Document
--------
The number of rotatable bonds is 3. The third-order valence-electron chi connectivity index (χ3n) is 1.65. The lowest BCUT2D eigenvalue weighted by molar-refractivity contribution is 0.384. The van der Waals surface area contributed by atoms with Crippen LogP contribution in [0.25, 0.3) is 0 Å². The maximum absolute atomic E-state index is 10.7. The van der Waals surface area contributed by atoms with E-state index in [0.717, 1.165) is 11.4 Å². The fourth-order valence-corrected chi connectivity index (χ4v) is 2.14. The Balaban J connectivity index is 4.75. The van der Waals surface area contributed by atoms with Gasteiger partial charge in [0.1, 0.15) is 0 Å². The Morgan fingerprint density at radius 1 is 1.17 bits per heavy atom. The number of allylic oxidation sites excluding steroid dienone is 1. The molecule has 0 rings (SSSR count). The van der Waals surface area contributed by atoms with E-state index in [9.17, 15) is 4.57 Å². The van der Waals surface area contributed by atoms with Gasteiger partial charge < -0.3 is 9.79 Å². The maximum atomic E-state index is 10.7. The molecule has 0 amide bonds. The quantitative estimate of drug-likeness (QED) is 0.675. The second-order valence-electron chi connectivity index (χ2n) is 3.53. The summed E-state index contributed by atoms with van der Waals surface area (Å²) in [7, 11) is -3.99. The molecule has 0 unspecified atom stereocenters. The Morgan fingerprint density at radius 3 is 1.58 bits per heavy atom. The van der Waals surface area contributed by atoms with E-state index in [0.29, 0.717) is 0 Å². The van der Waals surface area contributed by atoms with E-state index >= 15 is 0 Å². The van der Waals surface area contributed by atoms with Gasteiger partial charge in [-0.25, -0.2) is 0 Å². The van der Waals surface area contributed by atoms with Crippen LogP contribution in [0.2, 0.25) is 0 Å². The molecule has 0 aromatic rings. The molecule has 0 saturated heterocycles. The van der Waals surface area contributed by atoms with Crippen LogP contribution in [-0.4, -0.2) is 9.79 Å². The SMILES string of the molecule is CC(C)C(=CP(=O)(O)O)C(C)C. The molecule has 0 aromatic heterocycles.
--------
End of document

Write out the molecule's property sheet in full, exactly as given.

The number of rotatable bonds is 3. The third-order valence-electron chi connectivity index (χ3n) is 1.65. The lowest BCUT2D eigenvalue weighted by molar-refractivity contribution is 0.384. The van der Waals surface area contributed by atoms with Crippen LogP contribution in [0.25, 0.3) is 0 Å². The maximum absolute atomic E-state index is 10.7. The van der Waals surface area contributed by atoms with E-state index in [0.717, 1.165) is 11.4 Å². The fourth-order valence-corrected chi connectivity index (χ4v) is 2.14. The Balaban J connectivity index is 4.75. The van der Waals surface area contributed by atoms with Gasteiger partial charge in [0.1, 0.15) is 0 Å². The Morgan fingerprint density at radius 1 is 1.17 bits per heavy atom. The number of allylic oxidation sites excluding steroid dienone is 1. The molecule has 0 rings (SSSR count). The van der Waals surface area contributed by atoms with E-state index in [9.17, 15) is 4.57 Å². The van der Waals surface area contributed by atoms with Gasteiger partial charge < -0.3 is 9.79 Å². The maximum atomic E-state index is 10.7. The molecule has 0 amide bonds. The quantitative estimate of drug-likeness (QED) is 0.675. The second-order valence-electron chi connectivity index (χ2n) is 3.53. The summed E-state index contributed by atoms with van der Waals surface area (Å²) in [7, 11) is -3.99. The molecule has 0 unspecified atom stereocenters. The Morgan fingerprint density at radius 3 is 1.58 bits per heavy atom. The van der Waals surface area contributed by atoms with E-state index in [0.29, 0.717) is 0 Å². The van der Waals surface area contributed by atoms with E-state index >= 15 is 0 Å². The van der Waals surface area contributed by atoms with Gasteiger partial charge in [-0.25, -0.2) is 0 Å². The van der Waals surface area contributed by atoms with Crippen LogP contribution in [0.2, 0.25) is 0 Å². The molecule has 0 aromatic rings. The molecule has 0 saturated heterocycles. The van der Waals surface area contributed by atoms with Crippen LogP contribution in [-0.4, -0.2) is 9.79 Å². The SMILES string of the molecule is CC(C)C(=CP(=O)(O)O)C(C)C. The molecule has 0 aromatic heterocycles.